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  1. Now you can make the Facebook app (slightly) less irritating – here's how Finally, you can banish notification dots (Image credit: Facebook) Facebook is introducing a new option that will let you customize the shortcut bar, and eliminate the red notification dots that pop up within the app. This will be welcome news if you find they appear seemingly at random, and frequently unhelpfully. Did you want to know about new additions to the Marketplace? No, we thought not. The Shortcut Bar Settings feature is rolling out now for iOS users. It lets you take control not only of notification dots, but also the icons that appear in the shortcut bar at the bottom of the screen in the app. This is great news if you only use a limited range of Facebook's features. After all, if you never use the Marketplace, there's little point in cluttering up the screen with a permanent shortcut to it. Speaking to TechCrunch, a Facebook spokesperson said: "We are rolling out navigation bar controls to make it easier for people to connect with the things they like and control the notifications they get within the Facebook app". To access the newly introduced options, you just need to tap and hold any of the buttons in the shortcut bar. A pop-up menu will appear from which you can opt to disable notification dots, hide the button you tapped, or access a more advanced Shortcut Bat settings screen. What about Android? For now, the new customization options are only available in the iOS version of the Facebook app. While it is quite common for Facebook to bring new features to the iOS and Android version of the app at different times, in the end both tend to end up with the same options. That said, there can sometimes be something of a delay between the arrival of a particular feature on one platform and its appearance on the other. It would be surprising if such sought-after features were exclusive to iOS. Indeed, Facebook has confirmed to TechCrunch that Android users can expect to see notification dot and shortcut bar customisation option "in the next few weeks". Watch this space for more details. Source: Now you can make the Facebook app (slightly) less irritating – here's how (TechRadar)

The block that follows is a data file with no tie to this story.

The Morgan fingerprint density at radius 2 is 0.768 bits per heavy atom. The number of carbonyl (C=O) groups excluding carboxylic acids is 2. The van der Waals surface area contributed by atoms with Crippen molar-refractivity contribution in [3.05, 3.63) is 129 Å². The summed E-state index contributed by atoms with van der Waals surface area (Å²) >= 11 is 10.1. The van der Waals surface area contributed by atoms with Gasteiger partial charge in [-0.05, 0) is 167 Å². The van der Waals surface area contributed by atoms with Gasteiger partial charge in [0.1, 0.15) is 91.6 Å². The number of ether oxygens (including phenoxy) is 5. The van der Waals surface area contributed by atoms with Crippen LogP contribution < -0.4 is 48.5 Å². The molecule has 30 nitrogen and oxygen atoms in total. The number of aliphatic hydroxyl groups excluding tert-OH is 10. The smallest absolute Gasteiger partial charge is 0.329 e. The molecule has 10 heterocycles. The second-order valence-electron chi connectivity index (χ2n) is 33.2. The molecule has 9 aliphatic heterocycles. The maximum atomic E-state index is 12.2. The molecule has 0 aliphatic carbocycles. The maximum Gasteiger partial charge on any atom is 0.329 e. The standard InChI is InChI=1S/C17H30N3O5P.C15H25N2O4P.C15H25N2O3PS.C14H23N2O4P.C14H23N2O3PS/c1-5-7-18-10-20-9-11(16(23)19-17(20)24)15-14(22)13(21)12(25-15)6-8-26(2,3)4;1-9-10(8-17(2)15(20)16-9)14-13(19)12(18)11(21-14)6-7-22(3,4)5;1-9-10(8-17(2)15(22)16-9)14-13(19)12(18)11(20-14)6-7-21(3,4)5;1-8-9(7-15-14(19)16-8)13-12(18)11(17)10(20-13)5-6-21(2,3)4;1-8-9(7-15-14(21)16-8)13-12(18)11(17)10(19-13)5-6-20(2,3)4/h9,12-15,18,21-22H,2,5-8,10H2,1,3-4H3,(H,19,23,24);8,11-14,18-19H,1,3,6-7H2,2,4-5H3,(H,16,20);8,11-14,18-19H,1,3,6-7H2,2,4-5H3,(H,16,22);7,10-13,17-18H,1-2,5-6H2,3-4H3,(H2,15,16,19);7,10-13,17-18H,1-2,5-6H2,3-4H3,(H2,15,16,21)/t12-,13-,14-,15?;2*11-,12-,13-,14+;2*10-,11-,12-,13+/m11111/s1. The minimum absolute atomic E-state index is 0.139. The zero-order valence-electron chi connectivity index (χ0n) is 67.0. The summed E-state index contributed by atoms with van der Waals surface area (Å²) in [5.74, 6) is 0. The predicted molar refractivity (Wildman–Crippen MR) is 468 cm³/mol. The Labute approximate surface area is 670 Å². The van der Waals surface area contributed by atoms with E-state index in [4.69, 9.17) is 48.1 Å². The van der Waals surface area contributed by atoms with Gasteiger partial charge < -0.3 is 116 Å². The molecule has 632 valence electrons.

2. There's a problem with those calls to Delete Facebook: some people physically can't. Want to delete Facebook? Too bad. Some Samsung smartphone owners have found that they're unable to remove the pre-loaded Facebook app from their phones, according to a new report from Bloomberg. That's concerning for people who are trying to remove the mammoth social media app from their lives, either because they no longer enjoy it, or because they're concerned about their privacy and security. The new report also brings to light how little the public knows or has control over the app pre-load deals that Facebook makes with smartphone makers, including but not limited to Samsung. Most mobile phones come with some apps pre-loaded onto them, like email and messenger clients, or other utilities. But phone makers have also started including apps like Facebook, Twitter, Amazon, YouTube, and others as pre-installed apps. You can usually customize your phone, removing and adding apps as you like, though some are immutable; iPhone users couldn't remove certain annoying pre-loaded iPhone apps like Stocks until 2016. Facebook comes as one of the pre-installed apps on some Samsung devices, though Bloomberg reports that there is no list of all the Samsung and non-Samsung devices on which it is installed. Facebook declined to provide that information to Bloomberg as well. Apparently, when some Samsung users tried to delete the pre-installed Facebook app, they found there was simply no "delete" option. The best they could do was "deactivate." This reportedly means that the app stops functioning; it acts as if it's not there, but that little blue square remains. Facebook says that deactivating means that the Facebook app won't collect any data on you. And social media and reverse engineering expert points out that the pre-installed Facebook app is just a shell, or a placeholder — not the actual app. So it's not clear what simply having the defunct pre-loaded app on your phone could do, other than be annoying. However, Facebook and its CEO Mark Zuckerberg have been caught making misleading statements about the extent of data Facebook collects on both users and non-users plenty of times in the past few years. So its assurances that the deactivated apps won't affect users are not something users can (or should) necessarily trust. In the past year, Facebook has claimed its watchwords are "transparency" and "choice." But Facebook is declining to say with whom it has pre-install agreements and what the nature of those agreements is. And apparently some Samsung users simply do not have a choice about whether to completely remove Facebook from their digital lives. Sorry, isn't that the opposite of both transparency and choice? Just checking. Source
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